French president Nicolas Sarkozy has vowed to stamp out "boss-napping"
Three British bosses held hostage by workers at an adhesives factory in France over plans to close the site have been released.
The executives and a local manager, who were captured at British firm Scapa on Tuesday night, were allowed to leave the site to resume talks elsewhere.
Over 60 employees face redundancy at Bellegarde-sur-Valserine, near Lyons in south east France.
There have been a number of similar incidents in France over recent weeks.
Scapa's European finance director Ian Bushell said unions representing staff carried out the "non-aggressive" action at the firm, which manufactures adhesive tape for the car industry.
The company has been in talks about the plant's closure since the end of January. The negotiations broke down on Tuesday and unions refused to allow the managers to leave the site.
At one point a lorry was used to block the plant's entrance, Mr Bushell said.
Workers took four executives hostage in Bellegarde-sur-Valserine
Meanwhile, French president Nicolas Sarkozy has vowed to end the practice of "boss-napping" after militant workers targeted four factories in the past month.
He said the practice was "totally unacceptable" and warned people found guilty would face prosecution.
Mr Sarkozy said: "What is this business of sequestering people? We have the rule of law, and I will not let matters go on like that.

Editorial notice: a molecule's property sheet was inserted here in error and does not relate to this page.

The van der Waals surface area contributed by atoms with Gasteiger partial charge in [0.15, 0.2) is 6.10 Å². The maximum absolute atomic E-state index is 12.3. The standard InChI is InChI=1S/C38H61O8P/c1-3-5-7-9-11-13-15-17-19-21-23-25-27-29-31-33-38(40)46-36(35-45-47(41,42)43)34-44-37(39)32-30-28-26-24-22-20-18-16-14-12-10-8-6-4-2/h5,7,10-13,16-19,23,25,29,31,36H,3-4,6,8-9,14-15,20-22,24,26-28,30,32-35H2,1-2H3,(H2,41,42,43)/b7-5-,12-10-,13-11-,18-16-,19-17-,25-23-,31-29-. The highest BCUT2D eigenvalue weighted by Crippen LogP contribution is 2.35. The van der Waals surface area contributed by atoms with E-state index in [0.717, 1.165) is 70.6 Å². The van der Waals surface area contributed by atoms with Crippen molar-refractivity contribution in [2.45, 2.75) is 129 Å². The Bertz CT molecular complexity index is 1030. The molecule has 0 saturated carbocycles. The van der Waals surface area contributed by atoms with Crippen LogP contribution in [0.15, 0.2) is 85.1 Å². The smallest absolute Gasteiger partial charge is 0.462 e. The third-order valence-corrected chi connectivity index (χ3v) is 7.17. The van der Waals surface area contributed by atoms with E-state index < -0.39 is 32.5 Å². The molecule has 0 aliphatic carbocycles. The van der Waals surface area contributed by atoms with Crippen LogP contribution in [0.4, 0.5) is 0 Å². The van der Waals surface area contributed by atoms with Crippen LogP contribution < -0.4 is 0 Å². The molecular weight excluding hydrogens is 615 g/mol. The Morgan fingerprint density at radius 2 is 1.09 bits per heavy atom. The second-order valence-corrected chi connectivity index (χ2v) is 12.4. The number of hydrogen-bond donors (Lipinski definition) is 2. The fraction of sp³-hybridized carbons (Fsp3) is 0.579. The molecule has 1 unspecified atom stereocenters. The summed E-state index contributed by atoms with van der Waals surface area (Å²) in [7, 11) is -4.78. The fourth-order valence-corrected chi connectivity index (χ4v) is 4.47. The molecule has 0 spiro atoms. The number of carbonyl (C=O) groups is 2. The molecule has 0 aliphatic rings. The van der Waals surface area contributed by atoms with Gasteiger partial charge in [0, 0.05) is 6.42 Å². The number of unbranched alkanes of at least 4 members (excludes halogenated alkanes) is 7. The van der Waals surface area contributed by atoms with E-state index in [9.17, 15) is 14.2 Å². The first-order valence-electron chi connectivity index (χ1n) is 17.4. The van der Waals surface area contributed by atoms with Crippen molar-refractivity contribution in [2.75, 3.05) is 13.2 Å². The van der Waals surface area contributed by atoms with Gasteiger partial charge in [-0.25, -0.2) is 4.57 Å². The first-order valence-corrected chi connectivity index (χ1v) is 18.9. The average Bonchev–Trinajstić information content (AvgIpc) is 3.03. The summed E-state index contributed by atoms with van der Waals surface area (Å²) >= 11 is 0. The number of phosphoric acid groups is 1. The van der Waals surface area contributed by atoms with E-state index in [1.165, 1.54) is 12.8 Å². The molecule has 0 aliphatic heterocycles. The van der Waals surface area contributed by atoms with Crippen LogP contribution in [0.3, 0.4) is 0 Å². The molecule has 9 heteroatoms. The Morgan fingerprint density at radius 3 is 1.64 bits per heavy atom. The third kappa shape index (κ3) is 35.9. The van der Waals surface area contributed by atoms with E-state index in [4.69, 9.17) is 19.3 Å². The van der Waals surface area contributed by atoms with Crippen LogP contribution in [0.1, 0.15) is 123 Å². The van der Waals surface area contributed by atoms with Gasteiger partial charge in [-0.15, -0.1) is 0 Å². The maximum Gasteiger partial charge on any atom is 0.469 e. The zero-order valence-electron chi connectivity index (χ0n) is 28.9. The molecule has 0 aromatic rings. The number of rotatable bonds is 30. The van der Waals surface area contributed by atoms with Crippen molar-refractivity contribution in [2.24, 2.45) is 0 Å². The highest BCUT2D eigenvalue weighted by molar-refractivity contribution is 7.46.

"We can understand that people are angry, but this anger will subside with answers and results, not by aggravating matters with actions that are contrary to the law.
"I am insisting the police and courts arrest and prosecute those workers who take the law into their own hands in this way."
Over the past month, employees at French plants belonging to Sony, Caterpillar, 3M and German auto-parts maker Continental have held bosses captive.
It is not a new tactic but has gained more prominence in recent weeks as firms affected by the economic downturn announce job losses and plant closures.
Usually executives are released within a day or two, often after unions have extracted concessions.
Scapa, which is based in Ashton-under-Lyne, Greater Manchester, employs 1,300 people worldwide and 238 staff in France at three sites, including Bellegarde.
The company's chief executive Calvin O'Connor said that the sharp downturn in the car industry meant the Bellegarde site had to close.
Mr O'Connor said negotiations at local government offices on Wednesday afternoon appeared to have made some progress. He confirmed that the executives were all able to return to their homes in France after the meeting.
He expects talks about the plant's closure to resume on Thursday.